The graduation wars have begun. As thousands of students at Catholic colleges and universities prepare to celebrate their graduation and take their degrees, their campuses are embroiled in controversy over who should and should not be permitted to speak at graduation and, in some cases, receive an honorary degree.
I am of two minds about these wars. On the one hand, as I suggested last week, Catholic institutions of higher learning must not be pushed into a kind of intellectual ghetto by the Torquemada-like fanatics at the inaptly named Cardinal Newman Society. Catholic colleges and universities should not be afraid to engage the culture and listen to anyone who has something to say on their campus. What are we afraid of? That a single appearance by an errant Catholic or a controversial non-Catholic will rob our students of their commitment to the faith? If so, we are not doing a very good job of inculcating that faith in the first place. More importantly, whenever the Church has built a wall around its institutions to keep the forces of the ambient culture out, the procedure has failed. The CNS folk can build walls as high as they like and still at the end of a graduation ceremony, and indeed at the end of every Mass, we are sent out into that world beyond. The urge to censor begins in a humane instinct, the desire to protect those we love from influences that might harm them, but it cannot always and everywhere trump another humane instinct, the desire to explore and engage, least of all at a college campus. A ghettoized university is no university at all.
On the other hand, I rather like the fact that we have these debates about the Catholic identity of our colleges and universities (and hospitals and social service providers). Harvard’s motto was once “Pro Christo et Ecclesiae” – for Christ and His Church – but having become a hotbed of Unitarianism and than rationalism, the motto was switched to the more anodyne “Veritas” in the latter half of the nineteenth century. Other great colleges and universities in America find, in the center of their campuses, over-large and under-used chapels – think Princeton, Yale, Wake Forest, Wesleyan – as a testimony to their former religious sensibilities and current lack of such sensibilities. James Tunstead Butchaell’s magisterial (in both senses) book “The Dying of the Light” catalogues how religious universities lost their religious identity over time and it makes for some grim reading. It is important, even vital, that we Catholics not let that happen to our institutions and so the debate about Catholic identity is a welcome one: we heard last Sunday about the need to prune in order to grow. Between the coarse censoriousness of CNS and the blithe indifferentism of the Ivy’s, we must find our way forward.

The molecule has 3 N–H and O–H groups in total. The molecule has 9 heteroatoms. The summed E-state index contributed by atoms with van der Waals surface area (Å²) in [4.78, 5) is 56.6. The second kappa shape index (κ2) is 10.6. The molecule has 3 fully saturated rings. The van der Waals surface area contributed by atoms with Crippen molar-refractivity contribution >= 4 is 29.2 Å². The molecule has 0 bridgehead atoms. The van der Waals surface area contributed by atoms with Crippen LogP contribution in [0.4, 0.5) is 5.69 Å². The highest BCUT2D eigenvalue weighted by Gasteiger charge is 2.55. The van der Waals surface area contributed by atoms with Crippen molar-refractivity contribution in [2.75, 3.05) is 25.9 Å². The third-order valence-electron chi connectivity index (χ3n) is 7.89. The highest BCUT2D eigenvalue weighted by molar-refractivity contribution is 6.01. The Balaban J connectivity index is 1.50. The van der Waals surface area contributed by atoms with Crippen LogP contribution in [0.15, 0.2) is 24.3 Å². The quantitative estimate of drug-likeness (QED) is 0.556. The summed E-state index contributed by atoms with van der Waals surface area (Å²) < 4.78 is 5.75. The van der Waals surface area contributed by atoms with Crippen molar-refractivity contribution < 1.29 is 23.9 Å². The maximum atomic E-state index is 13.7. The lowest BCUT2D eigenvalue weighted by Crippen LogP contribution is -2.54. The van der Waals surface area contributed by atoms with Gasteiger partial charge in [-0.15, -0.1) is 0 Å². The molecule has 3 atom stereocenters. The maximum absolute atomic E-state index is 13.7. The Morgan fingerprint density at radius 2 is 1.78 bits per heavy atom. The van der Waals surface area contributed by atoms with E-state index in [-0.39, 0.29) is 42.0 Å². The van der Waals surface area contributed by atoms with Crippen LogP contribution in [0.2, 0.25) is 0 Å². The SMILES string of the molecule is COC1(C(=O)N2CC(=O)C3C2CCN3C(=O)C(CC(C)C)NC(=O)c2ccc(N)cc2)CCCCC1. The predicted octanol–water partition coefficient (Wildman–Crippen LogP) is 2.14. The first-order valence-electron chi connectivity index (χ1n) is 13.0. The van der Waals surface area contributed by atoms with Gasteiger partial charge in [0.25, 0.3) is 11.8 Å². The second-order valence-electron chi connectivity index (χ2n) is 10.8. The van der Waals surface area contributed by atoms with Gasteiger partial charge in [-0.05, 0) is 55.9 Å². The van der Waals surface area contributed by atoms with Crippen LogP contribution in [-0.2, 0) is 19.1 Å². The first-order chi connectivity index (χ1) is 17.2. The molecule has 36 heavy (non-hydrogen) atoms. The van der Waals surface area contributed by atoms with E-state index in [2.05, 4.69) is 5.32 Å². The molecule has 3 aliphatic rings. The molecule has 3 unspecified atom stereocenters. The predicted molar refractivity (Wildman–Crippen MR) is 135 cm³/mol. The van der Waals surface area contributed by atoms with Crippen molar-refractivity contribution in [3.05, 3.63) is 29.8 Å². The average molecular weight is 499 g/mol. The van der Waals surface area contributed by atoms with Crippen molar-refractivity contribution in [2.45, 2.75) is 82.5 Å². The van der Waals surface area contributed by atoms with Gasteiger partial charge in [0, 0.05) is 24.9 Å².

I have had difficulties with the USCCB’s document “Catholics in Political Life” since it was published in 2004. The bishops were worried, understandably and appropriately, that the specter of prominent Catholics in public and political life dismissing the Church’s commitment to human life, or paying lip service to that commitment while actively abetting its demise, might suggest that the Church’s teaching in this regard was somehow optional. It is not. But, the core of our Catholic identity is doctrinal, not moral, a belief in the Trinity not a belief in the need to get one more conservative justice on the Supreme Court. Our morals are linked, bound, especially in the case of abortion, to our doctrines: Only in the light of Christ does the mystery of human kind become enlightened (cf. Gaudium et Spes 22), and in that light, we see that every person counts and that abortion is thus not merely a crime against a person but an insult to the Creator.
The key, controversial stipulation of “Catholics in Political Life” as it applies to the commencement wars is this: “The Catholic community and Catholic institutions should not honor those who act in defiance of our fundamental moral principles. They should not be given awards, honors or platforms which would suggest support for their actions.” Now, as is often the case, some on the left unfortunately accepted at face value the interpretation of these words offered by those on the right, feeding the narrative that an ascendant rightwing faction was taking over the Church. But, the words are more careful than some on the right suggest. I would submit that the qualifying phrase “which would suggest support for their actions” is more of a hurdle to the advocates of censorship than they would like to admit. In what way does having on campus someone who disagrees with the Church necessarily connote “support” for their views? I would also point out that these sentences, no matter how frequently cited, applied not at all to the appearance of President Barack Obama at Notre Dame in 2009: The document is entitled “Catholics in Political Life” not “U.C.C. members in Political Life.” I do think there is a difference, and an important one, in recognizing and honoring those who are not Catholics from those who are. The latter are a counter-sign to Catholic identity in a way that a non-Catholic can’t be.